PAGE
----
His big election victory in 2019 was on a manifesto that included promises to raise the minimum wage and clamp down on corporate tax avoidance. In policy announcements covering the environment and climate change, the U.K. has set out ambitious targets that go beyond commitments laid out by the EU. Meanwhile, the Bank of England has said it won’t ease capital requirements and other regulations on banks.

Mr. Johnson, who was the leading public face of the Brexit movement, lauded Britain’s departure from the EU as a reclamation of sovereignty. In speeches, he has trumpeted traditional conservative priorities such as low taxes and deregulation, tougher policing and stricter immigration rules.

But he also has spoken in favor of traditionally left-of-center goals, such as lavish investment in infrastructure and state support for industry, including greater protection from foreign takeovers, marking a break from the free-market orthodoxy that the ruling Conservatives have championed since the premiership of Mrs. Thatcher. He favors strict environmental rules and banned the export of live animals for slaughter.

It isn’t clear which strain of political thought will dominate the rest of his time in office.

“Our plan to rebuild this country will not be blown off course,” Mr. Johnson told the Conservative Party conference this year, pledging more investment in health care, policing and education. But in the same speech he warned that the state couldn’t act as “Uncle Sugar” forever.

The mixed political messages mean his vision for how post-Brexit Britain will diverge from the EU is hazy. The departure in November of Dominic Cummings, Mr. Johnson’s top adviser and one of the masterminds behind the Brexit referendum, adds to this uncertainty.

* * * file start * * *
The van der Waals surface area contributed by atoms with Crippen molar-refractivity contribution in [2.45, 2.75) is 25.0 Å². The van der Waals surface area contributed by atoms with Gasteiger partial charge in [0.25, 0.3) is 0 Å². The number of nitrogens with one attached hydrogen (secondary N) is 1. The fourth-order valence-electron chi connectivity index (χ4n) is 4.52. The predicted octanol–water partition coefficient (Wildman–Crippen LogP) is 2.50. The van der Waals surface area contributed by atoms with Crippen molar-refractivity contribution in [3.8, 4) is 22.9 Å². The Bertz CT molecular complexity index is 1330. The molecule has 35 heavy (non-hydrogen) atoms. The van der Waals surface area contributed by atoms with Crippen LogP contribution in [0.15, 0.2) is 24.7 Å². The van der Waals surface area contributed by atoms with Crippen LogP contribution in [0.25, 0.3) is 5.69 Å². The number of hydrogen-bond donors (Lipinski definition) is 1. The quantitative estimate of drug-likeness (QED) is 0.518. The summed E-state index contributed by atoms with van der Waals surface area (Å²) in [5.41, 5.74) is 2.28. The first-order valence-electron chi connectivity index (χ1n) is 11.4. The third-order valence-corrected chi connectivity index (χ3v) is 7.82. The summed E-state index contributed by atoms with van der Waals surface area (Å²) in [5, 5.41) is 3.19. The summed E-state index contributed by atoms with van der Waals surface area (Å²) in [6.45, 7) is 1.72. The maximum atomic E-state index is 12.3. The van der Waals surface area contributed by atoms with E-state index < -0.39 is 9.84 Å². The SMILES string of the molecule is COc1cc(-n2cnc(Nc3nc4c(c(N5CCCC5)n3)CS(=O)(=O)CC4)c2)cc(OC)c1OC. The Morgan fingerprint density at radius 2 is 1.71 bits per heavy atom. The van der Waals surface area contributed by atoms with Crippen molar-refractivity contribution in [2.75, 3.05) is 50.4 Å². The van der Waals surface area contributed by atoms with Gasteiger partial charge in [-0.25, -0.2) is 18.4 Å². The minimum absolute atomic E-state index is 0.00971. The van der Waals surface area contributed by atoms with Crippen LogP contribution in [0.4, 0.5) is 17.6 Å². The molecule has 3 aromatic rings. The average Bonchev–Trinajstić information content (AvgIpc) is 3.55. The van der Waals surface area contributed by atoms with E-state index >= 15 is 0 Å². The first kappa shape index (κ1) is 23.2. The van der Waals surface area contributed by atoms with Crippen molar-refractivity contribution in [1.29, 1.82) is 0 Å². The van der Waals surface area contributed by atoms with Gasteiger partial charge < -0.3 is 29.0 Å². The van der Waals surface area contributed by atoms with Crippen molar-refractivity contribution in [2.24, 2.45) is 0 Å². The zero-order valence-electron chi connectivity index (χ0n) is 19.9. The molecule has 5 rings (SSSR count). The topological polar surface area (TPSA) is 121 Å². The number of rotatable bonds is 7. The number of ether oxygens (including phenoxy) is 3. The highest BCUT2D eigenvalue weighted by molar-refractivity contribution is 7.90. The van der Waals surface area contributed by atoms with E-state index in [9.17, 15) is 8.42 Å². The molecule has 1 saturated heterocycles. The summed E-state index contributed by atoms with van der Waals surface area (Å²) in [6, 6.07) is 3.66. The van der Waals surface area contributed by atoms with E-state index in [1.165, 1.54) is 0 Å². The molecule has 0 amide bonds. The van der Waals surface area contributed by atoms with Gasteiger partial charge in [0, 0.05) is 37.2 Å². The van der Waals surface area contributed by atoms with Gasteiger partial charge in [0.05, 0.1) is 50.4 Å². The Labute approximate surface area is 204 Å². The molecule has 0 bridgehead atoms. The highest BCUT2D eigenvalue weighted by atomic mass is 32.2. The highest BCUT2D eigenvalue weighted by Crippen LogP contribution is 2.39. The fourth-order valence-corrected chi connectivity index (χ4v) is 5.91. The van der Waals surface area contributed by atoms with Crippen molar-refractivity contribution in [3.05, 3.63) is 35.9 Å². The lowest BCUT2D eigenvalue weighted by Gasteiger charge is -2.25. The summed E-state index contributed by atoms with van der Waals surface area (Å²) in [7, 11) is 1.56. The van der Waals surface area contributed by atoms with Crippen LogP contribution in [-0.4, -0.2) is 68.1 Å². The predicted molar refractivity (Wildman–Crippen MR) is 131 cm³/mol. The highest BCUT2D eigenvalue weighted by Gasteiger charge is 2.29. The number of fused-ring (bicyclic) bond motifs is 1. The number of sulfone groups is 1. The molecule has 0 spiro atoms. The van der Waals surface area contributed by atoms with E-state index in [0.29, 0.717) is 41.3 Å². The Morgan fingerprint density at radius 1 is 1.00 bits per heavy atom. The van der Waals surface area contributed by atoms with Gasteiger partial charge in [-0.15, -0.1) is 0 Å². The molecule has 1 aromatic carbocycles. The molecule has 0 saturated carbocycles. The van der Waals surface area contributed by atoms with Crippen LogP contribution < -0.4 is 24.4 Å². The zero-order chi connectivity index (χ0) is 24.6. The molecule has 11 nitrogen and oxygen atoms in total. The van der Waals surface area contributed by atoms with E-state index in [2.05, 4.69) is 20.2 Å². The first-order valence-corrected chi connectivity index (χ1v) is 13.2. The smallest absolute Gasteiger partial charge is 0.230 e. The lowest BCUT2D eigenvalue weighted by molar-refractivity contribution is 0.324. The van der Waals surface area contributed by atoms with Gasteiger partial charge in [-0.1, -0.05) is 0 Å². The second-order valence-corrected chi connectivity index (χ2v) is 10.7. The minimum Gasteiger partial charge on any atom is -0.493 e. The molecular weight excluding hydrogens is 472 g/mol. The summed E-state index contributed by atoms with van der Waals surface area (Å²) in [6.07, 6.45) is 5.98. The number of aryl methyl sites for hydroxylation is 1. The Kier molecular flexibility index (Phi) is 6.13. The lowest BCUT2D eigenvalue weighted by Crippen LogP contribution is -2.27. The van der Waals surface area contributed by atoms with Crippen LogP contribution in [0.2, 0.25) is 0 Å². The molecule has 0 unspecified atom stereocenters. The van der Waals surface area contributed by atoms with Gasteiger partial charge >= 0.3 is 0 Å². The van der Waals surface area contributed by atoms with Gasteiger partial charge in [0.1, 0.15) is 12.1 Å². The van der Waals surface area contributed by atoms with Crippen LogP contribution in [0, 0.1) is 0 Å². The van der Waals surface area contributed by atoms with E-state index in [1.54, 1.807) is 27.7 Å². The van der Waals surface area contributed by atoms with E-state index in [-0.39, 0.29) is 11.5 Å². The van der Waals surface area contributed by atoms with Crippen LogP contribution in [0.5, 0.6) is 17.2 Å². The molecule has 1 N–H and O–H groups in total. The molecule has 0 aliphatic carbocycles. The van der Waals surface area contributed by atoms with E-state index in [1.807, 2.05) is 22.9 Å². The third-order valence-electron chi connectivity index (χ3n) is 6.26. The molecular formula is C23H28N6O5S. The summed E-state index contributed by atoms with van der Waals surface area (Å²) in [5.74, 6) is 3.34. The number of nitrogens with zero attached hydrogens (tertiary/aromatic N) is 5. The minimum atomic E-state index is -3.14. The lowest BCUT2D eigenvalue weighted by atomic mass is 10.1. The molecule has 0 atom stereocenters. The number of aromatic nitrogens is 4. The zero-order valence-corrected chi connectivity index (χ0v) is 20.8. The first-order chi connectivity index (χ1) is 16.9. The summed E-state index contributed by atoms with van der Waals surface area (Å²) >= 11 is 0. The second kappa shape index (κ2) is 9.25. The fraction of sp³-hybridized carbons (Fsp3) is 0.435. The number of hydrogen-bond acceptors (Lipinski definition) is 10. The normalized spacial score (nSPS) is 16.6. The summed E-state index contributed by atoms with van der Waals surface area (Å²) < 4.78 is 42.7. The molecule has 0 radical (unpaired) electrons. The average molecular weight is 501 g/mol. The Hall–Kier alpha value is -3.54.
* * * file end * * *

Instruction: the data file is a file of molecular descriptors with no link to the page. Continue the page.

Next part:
Of Mr. Johnson’s entourage, Mr. Cummings had presented the most detailed vision for post-Brexit Britain. He wrote extensively about how Britain would, without the constraints of EU regulation, be able to more nimbly manage issues like climate change, immigration shifts, urbanization and harnessing big tech.

The vision foresaw a new state that could quickly intervene to tweak regulation and thus bolster investment and innovation. He argued Britain would maintain economic competitiveness by becoming a leading hub for scientific research and cutting-edge industries such as artificial intelligence and green technology.

In becoming the first country in the West to approve Pfizer Inc. and BioNTech SE’s vaccine against Covid-19, the U.K. made a signal demonstration of the kind of regulatory nimbleness Mr. Johnson and Mr. Cummings envisage.

Brexit aside, Mr. Johnson’s signature election pledge was to revitalize left-behind former industrial regions of the U.K. with lavish taxpayer-funded investment in schools, hospitals and infrastructure. Rishi Sunak, Mr. Johnson’s Treasury chief, has championed “freeports,” low-tax manufacturing zones that skeptics say encourage tax avoidance, as places for multinational companies to set up factories and create new jobs.

Internationally, the vision for post-Brexit Britain is better defined. Mr. Johnson has talked of Britain becoming a global defender of free trade, human rights and combating climate change, highlighting London’s aspirations to act as a global fixer, punching above its weight in forums such as the Group of Seven and United Nations. It has already bumped up military spending and, officials say, for instance, that it will use its financial clout to develop sanctions to punish human-rights abuses.

A central goal of Brexit was to give the U.K. the ability to ink trade deals independent to the EU. Officials argue the U.K. outside the EU can negotiate deals with countries that are better tailored to Britain’s service-focused economy.

So far, new U.K. deals with countries like Japan and Mexico have largely replicated the ones already in place with the EU. A key target is the U.S.

Mr. Johnson’s office was relieved when the prime minister was among the first European leaders to receive a call from President-elect Joe Biden, after he spent years courting Donald Trump. But the president-elect has signaled he isn’t in any hurry to offer anyone a trade deal, given pressing domestic priorities.

Write to Jason Douglas at jason.douglas@wsj.com and Max Colchester at max.colchester@wsj.com

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Appeared in the December 29, 2020, print edition as ‘Hazy Agenda Clouds U.K.’s Post-EU Future.’